An analysis of US births of babies conceived during the pandemic lockdown says births fell 3.7 percent, on average, across all states but fell an estimated 16% in New Hampshire, more than any other state.

Notably, the report says that while births fell sharply as the economic pain hit – bad financial times have always led to fewer births – they only fell half as much as they fell during the Great Recession of 2008.

“A one percentage point increase in the unemployment rate is associated with a 0.5 percentage point reduction in the birth rate. Strikingly, this is half the size of the relationship observed from the Great Recession. We speculate that the unprecedented government response, including the CARES Act, dampened the relationship between the unemployment rate and fertility behavior” say the authors of the Brookings Institution report. Read it here.

The study by the Brookings Institution, based on data recently released by the Centers for Disease Control, estimates the effect of COVID by comparing the number of babies born in December 2020, who would have been conceived as lockdowns began in March, against births in December 2019.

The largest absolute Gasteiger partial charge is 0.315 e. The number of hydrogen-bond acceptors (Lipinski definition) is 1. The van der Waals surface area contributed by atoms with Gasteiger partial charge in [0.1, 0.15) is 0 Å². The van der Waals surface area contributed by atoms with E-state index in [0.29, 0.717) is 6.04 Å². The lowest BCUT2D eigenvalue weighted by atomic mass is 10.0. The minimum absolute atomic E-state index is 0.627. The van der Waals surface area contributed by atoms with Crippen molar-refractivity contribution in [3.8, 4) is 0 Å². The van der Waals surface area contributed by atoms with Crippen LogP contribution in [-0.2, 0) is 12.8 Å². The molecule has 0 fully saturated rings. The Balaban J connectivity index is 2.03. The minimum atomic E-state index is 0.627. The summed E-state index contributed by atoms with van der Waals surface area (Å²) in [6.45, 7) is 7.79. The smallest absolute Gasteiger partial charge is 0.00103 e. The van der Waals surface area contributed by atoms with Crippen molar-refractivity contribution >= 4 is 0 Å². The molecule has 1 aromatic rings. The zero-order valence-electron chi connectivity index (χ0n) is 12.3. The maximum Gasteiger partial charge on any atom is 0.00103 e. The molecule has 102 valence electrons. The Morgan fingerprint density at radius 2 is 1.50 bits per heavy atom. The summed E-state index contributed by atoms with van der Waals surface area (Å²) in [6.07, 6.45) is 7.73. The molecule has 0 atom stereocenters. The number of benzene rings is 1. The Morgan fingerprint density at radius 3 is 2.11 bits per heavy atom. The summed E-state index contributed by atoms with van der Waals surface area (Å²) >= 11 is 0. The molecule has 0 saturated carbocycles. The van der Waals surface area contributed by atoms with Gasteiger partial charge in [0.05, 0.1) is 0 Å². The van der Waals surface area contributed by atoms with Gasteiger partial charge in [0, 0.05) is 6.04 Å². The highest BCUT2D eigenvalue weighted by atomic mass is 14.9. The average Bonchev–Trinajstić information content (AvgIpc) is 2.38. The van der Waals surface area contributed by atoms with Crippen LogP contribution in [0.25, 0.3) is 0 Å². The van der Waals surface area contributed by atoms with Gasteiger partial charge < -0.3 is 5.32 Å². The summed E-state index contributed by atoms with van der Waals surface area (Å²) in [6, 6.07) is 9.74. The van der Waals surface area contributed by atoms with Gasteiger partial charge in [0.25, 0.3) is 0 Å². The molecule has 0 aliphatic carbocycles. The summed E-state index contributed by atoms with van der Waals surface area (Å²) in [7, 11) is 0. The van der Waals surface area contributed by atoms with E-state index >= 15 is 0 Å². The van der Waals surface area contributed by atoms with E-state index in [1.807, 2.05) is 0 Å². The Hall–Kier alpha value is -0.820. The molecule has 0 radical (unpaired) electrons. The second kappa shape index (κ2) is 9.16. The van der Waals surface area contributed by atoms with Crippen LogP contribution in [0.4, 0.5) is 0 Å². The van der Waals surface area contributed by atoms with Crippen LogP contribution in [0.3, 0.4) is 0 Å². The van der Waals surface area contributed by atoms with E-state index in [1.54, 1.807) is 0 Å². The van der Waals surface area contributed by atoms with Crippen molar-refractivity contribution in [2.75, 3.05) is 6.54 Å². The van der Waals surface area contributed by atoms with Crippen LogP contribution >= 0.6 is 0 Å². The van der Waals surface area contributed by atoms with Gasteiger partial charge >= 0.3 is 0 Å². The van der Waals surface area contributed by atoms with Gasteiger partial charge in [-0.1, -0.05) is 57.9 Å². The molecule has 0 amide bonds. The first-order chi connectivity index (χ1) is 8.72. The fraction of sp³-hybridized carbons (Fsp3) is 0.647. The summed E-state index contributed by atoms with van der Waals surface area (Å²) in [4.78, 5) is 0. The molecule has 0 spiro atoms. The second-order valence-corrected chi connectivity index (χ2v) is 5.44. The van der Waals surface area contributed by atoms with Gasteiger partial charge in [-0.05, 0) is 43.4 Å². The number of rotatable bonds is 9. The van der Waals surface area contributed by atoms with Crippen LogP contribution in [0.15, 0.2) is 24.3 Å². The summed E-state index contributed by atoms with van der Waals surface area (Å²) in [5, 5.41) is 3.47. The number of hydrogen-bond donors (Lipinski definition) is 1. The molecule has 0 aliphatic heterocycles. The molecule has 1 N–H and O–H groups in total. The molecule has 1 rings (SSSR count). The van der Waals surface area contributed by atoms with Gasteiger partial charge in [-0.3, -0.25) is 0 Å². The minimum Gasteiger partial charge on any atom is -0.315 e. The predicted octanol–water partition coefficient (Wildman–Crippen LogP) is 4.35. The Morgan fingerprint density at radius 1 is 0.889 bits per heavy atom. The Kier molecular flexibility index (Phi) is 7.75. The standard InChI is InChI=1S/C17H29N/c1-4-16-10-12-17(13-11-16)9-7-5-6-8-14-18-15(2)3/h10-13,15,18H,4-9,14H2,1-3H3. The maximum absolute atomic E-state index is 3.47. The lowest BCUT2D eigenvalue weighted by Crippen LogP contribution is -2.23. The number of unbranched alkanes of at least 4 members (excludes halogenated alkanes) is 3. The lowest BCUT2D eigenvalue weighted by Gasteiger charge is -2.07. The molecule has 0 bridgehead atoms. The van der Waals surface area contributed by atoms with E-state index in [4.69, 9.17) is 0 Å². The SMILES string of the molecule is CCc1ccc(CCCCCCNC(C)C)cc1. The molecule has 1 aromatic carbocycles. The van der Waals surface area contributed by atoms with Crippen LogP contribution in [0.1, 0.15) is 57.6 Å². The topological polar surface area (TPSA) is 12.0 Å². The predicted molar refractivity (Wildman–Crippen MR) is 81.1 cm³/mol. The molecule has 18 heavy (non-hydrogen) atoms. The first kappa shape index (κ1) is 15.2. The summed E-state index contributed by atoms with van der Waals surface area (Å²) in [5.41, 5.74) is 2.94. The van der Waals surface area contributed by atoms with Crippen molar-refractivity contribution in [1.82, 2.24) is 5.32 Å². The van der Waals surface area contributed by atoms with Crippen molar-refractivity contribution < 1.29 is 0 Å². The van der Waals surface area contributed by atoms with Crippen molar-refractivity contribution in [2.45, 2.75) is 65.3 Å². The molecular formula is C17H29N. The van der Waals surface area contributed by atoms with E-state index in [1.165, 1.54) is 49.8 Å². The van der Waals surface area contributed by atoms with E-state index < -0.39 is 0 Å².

It found that births in New Hampshire fell by about 16%, more than in any other state. This happened even though New Hampshire’s rate of COVID-19 cases per 100,000 was average,  indicating that many parents delayed having children not because they were sick but because of economic uncertainty.

Nationally, births declined the most among older women and more educated women. New Hampshire’s population is older and more educated than that of most states.

The study also said that the :the COVID baby bust should be considered in the context of a continued decline in U.S. birth rates. “The hundreds of thousands of fewer births occurring every year over this period, with no obvious reversal in sight, has far greater long-term implications for society than the COVID baby bust.”

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